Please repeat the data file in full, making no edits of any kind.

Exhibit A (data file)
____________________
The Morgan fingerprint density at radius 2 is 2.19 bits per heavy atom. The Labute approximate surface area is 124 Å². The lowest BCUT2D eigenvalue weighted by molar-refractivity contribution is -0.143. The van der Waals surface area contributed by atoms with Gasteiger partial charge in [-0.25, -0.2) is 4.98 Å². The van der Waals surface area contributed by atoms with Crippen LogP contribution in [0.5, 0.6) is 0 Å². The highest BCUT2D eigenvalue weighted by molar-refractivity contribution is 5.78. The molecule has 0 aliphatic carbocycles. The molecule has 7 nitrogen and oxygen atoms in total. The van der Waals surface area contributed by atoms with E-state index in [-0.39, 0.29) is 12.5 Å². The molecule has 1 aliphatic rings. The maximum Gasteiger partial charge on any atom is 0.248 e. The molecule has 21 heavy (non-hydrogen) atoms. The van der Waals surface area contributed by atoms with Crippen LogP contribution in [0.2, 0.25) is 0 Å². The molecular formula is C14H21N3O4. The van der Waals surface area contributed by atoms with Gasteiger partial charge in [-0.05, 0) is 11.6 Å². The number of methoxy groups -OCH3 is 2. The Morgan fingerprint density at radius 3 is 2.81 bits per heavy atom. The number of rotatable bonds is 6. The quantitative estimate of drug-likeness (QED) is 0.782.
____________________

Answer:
The Morgan fingerprint density at radius 2 is 2.19 bits per heavy atom. The Labute approximate surface area is 124 Å². The lowest BCUT2D eigenvalue weighted by molar-refractivity contribution is -0.143. The van der Waals surface area contributed by atoms with Gasteiger partial charge in [-0.25, -0.2) is 4.98 Å². The van der Waals surface area contributed by atoms with Crippen LogP contribution in [0.5, 0.6) is 0 Å². The highest BCUT2D eigenvalue weighted by molar-refractivity contribution is 5.78. The molecule has 0 aliphatic carbocycles. The molecule has 7 nitrogen and oxygen atoms in total. The van der Waals surface area contributed by atoms with E-state index in [-0.39, 0.29) is 12.5 Å². The molecule has 1 aliphatic rings. The maximum Gasteiger partial charge on any atom is 0.248 e. The molecule has 21 heavy (non-hydrogen) atoms. The van der Waals surface area contributed by atoms with Crippen LogP contribution in [0.2, 0.25) is 0 Å². The molecular formula is C14H21N3O4. The van der Waals surface area contributed by atoms with Gasteiger partial charge in [-0.05, 0) is 11.6 Å². The number of methoxy groups -OCH3 is 2. The Morgan fingerprint density at radius 3 is 2.81 bits per heavy atom. The number of rotatable bonds is 6. The quantitative estimate of drug-likeness (QED) is 0.782.